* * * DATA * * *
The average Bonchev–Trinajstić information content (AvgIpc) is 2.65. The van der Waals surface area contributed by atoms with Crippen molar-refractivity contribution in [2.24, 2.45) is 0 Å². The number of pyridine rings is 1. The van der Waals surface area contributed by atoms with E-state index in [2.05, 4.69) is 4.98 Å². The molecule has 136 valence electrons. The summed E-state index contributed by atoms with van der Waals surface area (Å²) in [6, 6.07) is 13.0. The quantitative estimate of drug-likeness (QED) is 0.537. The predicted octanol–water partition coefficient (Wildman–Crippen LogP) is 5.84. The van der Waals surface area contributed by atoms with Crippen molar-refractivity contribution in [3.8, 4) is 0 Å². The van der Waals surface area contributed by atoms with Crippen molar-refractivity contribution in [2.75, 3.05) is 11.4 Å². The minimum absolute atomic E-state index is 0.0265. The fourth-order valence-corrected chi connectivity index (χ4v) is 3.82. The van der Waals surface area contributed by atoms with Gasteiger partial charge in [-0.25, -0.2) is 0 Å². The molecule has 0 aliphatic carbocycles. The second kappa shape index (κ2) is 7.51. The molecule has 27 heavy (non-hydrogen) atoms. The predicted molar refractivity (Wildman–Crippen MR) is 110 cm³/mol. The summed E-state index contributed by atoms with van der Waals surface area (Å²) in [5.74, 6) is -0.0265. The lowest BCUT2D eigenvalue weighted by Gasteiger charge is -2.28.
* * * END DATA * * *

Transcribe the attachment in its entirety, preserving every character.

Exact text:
The average Bonchev–Trinajstić information content (AvgIpc) is 2.65. The van der Waals surface area contributed by atoms with Crippen molar-refractivity contribution in [2.24, 2.45) is 0 Å². The number of pyridine rings is 1. The van der Waals surface area contributed by atoms with E-state index in [2.05, 4.69) is 4.98 Å². The molecule has 136 valence electrons. The summed E-state index contributed by atoms with van der Waals surface area (Å²) in [6, 6.07) is 13.0. The quantitative estimate of drug-likeness (QED) is 0.537. The predicted octanol–water partition coefficient (Wildman–Crippen LogP) is 5.84. The van der Waals surface area contributed by atoms with Crippen molar-refractivity contribution in [3.8, 4) is 0 Å². The van der Waals surface area contributed by atoms with Crippen molar-refractivity contribution in [2.75, 3.05) is 11.4 Å². The minimum absolute atomic E-state index is 0.0265. The fourth-order valence-corrected chi connectivity index (χ4v) is 3.82. The van der Waals surface area contributed by atoms with Gasteiger partial charge in [-0.25, -0.2) is 0 Å². The molecule has 0 aliphatic carbocycles. The second kappa shape index (κ2) is 7.51. The molecule has 27 heavy (non-hydrogen) atoms. The predicted molar refractivity (Wildman–Crippen MR) is 110 cm³/mol. The summed E-state index contributed by atoms with van der Waals surface area (Å²) in [5.74, 6) is -0.0265. The lowest BCUT2D eigenvalue weighted by Gasteiger charge is -2.28.